Watching

Another dVerse OpenLinkNight. Grace, host of tonight’s event, has me thinking about spring. Write a few lines, send them in, and join the fun!

Watching
The storm, asking
no permission, broke
fiercely. Never one
to miss a good show,
I took a hard-backed chair
and cold beer out
on the front porch. How
long I sat
watching the water
thrash the trees and
tumble from the eaves,
I don’t know.
My reverie was broken
when I heard a voice
from the neighboring porch.
Hey there!Earl hollered out
over the storm noise.
Just watching it rain! I yelled back.
I hear you, brother!
The rain continued
to fall,
delicate drops
now, baptizing
the new grass.
We both went back
to watching.

Scott Russell Sanders: Not Our Rules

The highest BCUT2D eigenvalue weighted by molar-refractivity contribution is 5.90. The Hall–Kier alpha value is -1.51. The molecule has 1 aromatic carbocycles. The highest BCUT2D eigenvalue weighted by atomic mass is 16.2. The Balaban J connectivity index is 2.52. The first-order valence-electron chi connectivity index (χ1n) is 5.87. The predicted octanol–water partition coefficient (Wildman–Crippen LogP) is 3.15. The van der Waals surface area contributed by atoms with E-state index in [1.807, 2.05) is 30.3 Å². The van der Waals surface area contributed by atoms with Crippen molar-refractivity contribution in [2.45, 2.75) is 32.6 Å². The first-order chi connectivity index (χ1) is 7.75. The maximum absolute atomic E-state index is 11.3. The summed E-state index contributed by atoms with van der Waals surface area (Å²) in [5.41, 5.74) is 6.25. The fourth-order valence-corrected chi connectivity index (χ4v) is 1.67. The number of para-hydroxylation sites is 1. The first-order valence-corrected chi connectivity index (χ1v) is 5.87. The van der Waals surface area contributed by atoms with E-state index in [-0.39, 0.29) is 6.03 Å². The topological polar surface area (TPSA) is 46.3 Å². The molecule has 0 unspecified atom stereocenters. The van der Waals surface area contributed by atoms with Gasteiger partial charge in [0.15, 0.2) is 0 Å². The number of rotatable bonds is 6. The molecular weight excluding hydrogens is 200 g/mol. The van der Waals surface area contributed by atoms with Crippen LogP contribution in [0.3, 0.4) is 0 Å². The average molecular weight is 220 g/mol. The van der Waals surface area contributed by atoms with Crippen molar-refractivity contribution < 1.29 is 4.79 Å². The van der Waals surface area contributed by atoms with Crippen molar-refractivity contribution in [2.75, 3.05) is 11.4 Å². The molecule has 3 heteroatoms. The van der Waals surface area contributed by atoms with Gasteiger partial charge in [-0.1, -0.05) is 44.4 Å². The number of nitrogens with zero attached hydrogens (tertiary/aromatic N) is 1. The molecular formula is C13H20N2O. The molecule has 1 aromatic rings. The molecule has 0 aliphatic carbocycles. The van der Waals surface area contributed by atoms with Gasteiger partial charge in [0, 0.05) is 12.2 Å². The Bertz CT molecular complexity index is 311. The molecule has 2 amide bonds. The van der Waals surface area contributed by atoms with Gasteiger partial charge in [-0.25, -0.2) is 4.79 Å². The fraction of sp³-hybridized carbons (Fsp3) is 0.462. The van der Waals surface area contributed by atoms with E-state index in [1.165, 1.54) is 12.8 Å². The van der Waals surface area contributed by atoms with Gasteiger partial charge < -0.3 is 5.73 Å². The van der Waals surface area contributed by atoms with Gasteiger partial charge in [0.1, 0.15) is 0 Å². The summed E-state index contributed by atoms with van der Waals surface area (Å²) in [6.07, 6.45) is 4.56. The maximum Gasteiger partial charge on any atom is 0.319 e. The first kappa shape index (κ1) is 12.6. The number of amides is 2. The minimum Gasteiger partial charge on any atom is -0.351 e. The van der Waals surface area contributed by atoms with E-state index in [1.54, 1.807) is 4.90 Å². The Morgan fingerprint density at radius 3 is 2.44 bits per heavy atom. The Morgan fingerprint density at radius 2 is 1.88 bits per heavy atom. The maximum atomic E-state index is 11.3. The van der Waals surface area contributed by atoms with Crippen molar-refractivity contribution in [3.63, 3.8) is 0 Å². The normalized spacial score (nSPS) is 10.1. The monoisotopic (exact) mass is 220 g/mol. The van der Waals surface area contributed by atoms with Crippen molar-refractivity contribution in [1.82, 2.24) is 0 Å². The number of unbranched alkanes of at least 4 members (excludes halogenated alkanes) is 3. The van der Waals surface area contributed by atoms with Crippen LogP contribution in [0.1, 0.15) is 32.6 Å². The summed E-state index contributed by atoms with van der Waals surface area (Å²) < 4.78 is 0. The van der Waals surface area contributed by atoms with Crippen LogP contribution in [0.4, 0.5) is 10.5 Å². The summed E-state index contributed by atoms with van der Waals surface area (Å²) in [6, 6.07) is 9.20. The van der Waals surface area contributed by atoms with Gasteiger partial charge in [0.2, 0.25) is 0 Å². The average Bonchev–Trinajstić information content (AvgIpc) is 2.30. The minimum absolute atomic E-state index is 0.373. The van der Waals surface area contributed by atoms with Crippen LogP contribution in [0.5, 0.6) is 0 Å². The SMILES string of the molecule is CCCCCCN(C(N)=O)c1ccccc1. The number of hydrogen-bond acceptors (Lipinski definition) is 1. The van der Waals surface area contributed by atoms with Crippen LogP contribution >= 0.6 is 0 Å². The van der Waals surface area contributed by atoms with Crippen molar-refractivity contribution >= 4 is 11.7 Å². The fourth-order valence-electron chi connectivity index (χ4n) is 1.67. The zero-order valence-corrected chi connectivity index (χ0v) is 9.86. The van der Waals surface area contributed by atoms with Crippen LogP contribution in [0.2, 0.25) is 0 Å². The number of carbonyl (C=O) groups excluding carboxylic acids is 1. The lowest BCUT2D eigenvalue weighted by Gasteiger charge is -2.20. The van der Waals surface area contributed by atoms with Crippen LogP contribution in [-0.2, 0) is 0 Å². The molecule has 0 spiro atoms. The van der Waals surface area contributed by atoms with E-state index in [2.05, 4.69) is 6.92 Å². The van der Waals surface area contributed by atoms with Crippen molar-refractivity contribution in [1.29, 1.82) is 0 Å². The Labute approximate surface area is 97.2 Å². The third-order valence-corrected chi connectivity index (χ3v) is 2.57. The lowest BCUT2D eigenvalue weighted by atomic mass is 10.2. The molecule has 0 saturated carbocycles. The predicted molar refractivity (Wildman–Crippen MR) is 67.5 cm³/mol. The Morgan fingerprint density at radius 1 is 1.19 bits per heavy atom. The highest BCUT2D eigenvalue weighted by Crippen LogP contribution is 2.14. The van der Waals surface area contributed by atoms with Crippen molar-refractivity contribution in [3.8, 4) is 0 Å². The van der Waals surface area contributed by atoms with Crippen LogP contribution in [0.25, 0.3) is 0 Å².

(Image Credit: scottrussellsanders.com)

In defining wilderness as an unruly place where shaggy creatures roam, our language betrays an uneasiness about our own hairy origins and a regret that the original world does not dance to our music. Beyond our campfires, beyond our tents, beyond our makeshift structures, the whole universe is wild, from quarks to quasars, from black bears to black holes, but far from being disorderly, it follows intricate, exquisite rules that we have only begun to decipher. They are not our rules, however, no matter who fervently we may desire to legislate, a fact that is dismaying only to those who believe that we should be running the show.

–Scott Russell Sanders, “Voyageurs”

Emerson: On Thoreau

(Photo Credit: Catherine Hall, http://www.shepherd.edu/transweb/waldenpond.htm)

[One of the weapons] with which he conquered all obstacles in science was patience. He knew how to sit immovable, a part of the rock he rested on, until the bird, the reptile, the fish, which had retired from him, should come back, and resume its habits, nay, moved by curiosity, should come to him and watch him.                                        –R. W. Emerson, from “Thoreau”